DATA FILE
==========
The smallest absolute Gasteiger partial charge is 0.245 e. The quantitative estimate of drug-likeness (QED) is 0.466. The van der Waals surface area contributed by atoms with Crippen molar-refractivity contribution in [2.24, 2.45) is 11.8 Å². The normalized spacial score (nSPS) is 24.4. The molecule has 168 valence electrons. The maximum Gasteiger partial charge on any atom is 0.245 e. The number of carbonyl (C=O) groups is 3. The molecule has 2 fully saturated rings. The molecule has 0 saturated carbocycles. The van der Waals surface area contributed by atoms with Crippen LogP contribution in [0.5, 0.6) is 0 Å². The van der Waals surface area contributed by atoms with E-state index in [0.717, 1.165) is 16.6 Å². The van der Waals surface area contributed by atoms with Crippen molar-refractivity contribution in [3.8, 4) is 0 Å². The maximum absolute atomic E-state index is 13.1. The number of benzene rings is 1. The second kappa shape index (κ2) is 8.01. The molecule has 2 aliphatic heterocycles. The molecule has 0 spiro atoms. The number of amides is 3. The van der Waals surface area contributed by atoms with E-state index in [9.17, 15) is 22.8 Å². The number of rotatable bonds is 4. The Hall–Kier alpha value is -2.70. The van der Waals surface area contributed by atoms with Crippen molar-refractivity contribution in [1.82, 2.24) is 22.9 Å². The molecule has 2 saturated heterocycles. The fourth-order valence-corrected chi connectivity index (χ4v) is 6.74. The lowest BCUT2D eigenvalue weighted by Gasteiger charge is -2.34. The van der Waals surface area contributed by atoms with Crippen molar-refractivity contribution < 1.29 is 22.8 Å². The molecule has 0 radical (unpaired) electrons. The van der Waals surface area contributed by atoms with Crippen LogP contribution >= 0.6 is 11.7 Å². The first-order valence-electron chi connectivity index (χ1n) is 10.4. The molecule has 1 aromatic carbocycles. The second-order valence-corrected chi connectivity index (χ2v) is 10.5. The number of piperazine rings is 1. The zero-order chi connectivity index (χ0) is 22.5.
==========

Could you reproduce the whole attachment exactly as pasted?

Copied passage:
The smallest absolute Gasteiger partial charge is 0.245 e. The quantitative estimate of drug-likeness (QED) is 0.466. The van der Waals surface area contributed by atoms with Crippen molar-refractivity contribution in [2.24, 2.45) is 11.8 Å². The normalized spacial score (nSPS) is 24.4. The molecule has 168 valence electrons. The maximum Gasteiger partial charge on any atom is 0.245 e. The number of carbonyl (C=O) groups is 3. The molecule has 2 fully saturated rings. The molecule has 0 saturated carbocycles. The van der Waals surface area contributed by atoms with Crippen LogP contribution in [0.5, 0.6) is 0 Å². The van der Waals surface area contributed by atoms with E-state index in [0.717, 1.165) is 16.6 Å². The van der Waals surface area contributed by atoms with Crippen molar-refractivity contribution in [3.8, 4) is 0 Å². The maximum absolute atomic E-state index is 13.1. The number of benzene rings is 1. The second kappa shape index (κ2) is 8.01. The molecule has 2 aliphatic heterocycles. The molecule has 0 spiro atoms. The number of amides is 3. The van der Waals surface area contributed by atoms with E-state index in [9.17, 15) is 22.8 Å². The number of rotatable bonds is 4. The Hall–Kier alpha value is -2.70. The van der Waals surface area contributed by atoms with Crippen molar-refractivity contribution in [1.82, 2.24) is 22.9 Å². The molecule has 2 saturated heterocycles. The fourth-order valence-corrected chi connectivity index (χ4v) is 6.74. The lowest BCUT2D eigenvalue weighted by Gasteiger charge is -2.34. The van der Waals surface area contributed by atoms with Crippen molar-refractivity contribution < 1.29 is 22.8 Å². The molecule has 0 radical (unpaired) electrons. The van der Waals surface area contributed by atoms with Crippen LogP contribution >= 0.6 is 11.7 Å². The first-order valence-electron chi connectivity index (χ1n) is 10.4. The molecule has 1 aromatic carbocycles. The second-order valence-corrected chi connectivity index (χ2v) is 10.5. The number of piperazine rings is 1. The zero-order chi connectivity index (χ0) is 22.5.